Back when Dick Tomey and Bob Wagner were the head coaches for UH, the crowds were different. Older, a little more mature, lots of families because tickets were cheaper. They wore many shades of green and white shirts with "Rainbows" or "Let's Go Bows!" printed on them. The Astroturf grass was literally greener, too. Tailgate parties were pretty mellow. No super-sized pickup truck stereos blasting bass-heavy gangsta rap.
What's changed is the fan base and atmosphere. The old-timers are being replaced by a new breed of Warrior fan. For him, it's all about winning and talking smack. Even on the Internet message boards there's a hostile edge to their posts. Civility is for wusses. Even though the UH publicly asks fans to "Think Green," they wear black like their boys on the field. These are the guys who are spoiling for a fight -- and spoil it for the rest of us.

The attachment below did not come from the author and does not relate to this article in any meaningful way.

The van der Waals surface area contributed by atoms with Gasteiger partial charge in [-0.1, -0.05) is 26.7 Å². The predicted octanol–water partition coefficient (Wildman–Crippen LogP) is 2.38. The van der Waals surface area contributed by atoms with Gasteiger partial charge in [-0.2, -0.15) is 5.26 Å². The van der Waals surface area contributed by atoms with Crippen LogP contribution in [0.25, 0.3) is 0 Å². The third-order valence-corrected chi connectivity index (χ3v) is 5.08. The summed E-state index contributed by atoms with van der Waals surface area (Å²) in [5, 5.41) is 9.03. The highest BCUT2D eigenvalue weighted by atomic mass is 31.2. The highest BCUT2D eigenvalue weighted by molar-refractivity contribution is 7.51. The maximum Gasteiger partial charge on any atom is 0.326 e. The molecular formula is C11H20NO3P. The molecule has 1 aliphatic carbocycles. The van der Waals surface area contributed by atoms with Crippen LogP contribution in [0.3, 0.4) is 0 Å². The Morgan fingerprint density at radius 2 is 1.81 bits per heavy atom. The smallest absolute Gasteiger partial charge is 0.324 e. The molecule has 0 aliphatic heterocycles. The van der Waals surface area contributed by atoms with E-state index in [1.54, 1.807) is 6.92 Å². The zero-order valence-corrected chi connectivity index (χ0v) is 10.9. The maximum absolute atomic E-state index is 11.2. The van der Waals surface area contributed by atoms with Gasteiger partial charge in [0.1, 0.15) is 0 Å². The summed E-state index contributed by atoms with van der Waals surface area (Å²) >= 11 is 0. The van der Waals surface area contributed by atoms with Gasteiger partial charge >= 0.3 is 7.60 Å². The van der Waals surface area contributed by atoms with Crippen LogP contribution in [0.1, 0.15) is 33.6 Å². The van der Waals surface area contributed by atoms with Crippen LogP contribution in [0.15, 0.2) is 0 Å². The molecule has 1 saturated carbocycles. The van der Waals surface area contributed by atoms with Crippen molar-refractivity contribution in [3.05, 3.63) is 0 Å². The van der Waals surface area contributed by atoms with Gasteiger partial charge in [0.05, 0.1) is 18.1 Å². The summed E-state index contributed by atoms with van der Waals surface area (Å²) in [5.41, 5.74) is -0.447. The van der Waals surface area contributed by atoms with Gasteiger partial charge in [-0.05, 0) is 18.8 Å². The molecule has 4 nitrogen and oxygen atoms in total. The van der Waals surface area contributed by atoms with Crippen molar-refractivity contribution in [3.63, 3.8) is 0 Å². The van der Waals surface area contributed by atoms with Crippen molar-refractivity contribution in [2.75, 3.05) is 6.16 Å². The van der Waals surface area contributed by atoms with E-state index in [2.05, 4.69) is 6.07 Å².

In 2005, the Aloha Stadium Authority voted down a proposal to ban alcohol at tailgate parties, which would have been virtually impossible to enforce. They did cut off beer sales inside the stadium after halftime that season. Last year, they went back to allowing sales until the end of the third quarter (including hawkers who come down the aisles). At present, fans can buy two beers at a time.
Unfortunately, it's the actions of the immature minority that make "nanny state" policies necessary. Rather than a total booze ban, here are my suggestions:
» Limit beer sales to one per person at a time on the concourse only. No more selling beers in the stadium aisles, where it's harder to spot the falling-down drunks.